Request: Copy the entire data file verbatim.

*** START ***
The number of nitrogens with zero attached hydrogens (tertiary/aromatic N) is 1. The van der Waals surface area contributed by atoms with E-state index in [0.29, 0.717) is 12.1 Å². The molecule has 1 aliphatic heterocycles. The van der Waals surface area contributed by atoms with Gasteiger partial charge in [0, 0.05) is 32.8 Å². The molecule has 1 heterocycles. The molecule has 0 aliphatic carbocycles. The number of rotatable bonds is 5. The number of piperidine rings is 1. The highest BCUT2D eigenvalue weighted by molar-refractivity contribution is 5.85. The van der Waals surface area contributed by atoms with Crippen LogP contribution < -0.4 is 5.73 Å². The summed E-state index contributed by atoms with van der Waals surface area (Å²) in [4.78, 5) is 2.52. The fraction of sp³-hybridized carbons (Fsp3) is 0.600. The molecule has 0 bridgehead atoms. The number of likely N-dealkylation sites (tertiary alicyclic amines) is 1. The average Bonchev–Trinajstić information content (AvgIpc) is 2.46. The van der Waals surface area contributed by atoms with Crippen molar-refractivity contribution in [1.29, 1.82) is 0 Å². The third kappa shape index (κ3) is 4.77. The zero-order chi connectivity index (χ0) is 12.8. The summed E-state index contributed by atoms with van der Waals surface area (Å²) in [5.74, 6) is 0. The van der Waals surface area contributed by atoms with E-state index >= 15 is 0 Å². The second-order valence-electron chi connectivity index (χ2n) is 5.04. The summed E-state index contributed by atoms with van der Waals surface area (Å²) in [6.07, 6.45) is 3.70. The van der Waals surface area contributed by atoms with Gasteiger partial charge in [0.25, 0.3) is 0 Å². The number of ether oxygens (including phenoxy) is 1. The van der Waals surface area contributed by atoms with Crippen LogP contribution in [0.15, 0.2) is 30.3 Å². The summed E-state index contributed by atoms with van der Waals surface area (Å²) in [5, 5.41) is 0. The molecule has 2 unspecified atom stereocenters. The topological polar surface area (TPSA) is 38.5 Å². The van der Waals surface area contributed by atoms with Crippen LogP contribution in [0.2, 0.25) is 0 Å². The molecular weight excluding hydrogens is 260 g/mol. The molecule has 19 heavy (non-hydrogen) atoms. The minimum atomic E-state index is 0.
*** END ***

The number of nitrogens with zero attached hydrogens (tertiary/aromatic N) is 1. The van der Waals surface area contributed by atoms with E-state index in [0.29, 0.717) is 12.1 Å². The molecule has 1 aliphatic heterocycles. The van der Waals surface area contributed by atoms with Gasteiger partial charge in [0, 0.05) is 32.8 Å². The molecule has 1 heterocycles. The molecule has 0 aliphatic carbocycles. The number of rotatable bonds is 5. The number of piperidine rings is 1. The highest BCUT2D eigenvalue weighted by molar-refractivity contribution is 5.85. The van der Waals surface area contributed by atoms with Crippen LogP contribution < -0.4 is 5.73 Å². The summed E-state index contributed by atoms with van der Waals surface area (Å²) in [4.78, 5) is 2.52. The fraction of sp³-hybridized carbons (Fsp3) is 0.600. The molecule has 0 bridgehead atoms. The number of likely N-dealkylation sites (tertiary alicyclic amines) is 1. The average Bonchev–Trinajstić information content (AvgIpc) is 2.46. The van der Waals surface area contributed by atoms with Crippen molar-refractivity contribution in [1.29, 1.82) is 0 Å². The third kappa shape index (κ3) is 4.77. The zero-order chi connectivity index (χ0) is 12.8. The summed E-state index contributed by atoms with van der Waals surface area (Å²) in [5.74, 6) is 0. The van der Waals surface area contributed by atoms with E-state index >= 15 is 0 Å². The second-order valence-electron chi connectivity index (χ2n) is 5.04. The summed E-state index contributed by atoms with van der Waals surface area (Å²) in [6.07, 6.45) is 3.70. The van der Waals surface area contributed by atoms with Gasteiger partial charge in [0.25, 0.3) is 0 Å². The number of ether oxygens (including phenoxy) is 1. The van der Waals surface area contributed by atoms with Crippen LogP contribution in [0.15, 0.2) is 30.3 Å². The summed E-state index contributed by atoms with van der Waals surface area (Å²) in [5, 5.41) is 0. The molecule has 2 unspecified atom stereocenters. The topological polar surface area (TPSA) is 38.5 Å². The van der Waals surface area contributed by atoms with Crippen LogP contribution in [0.2, 0.25) is 0 Å². The molecular weight excluding hydrogens is 260 g/mol. The molecule has 19 heavy (non-hydrogen) atoms. The minimum atomic E-state index is 0.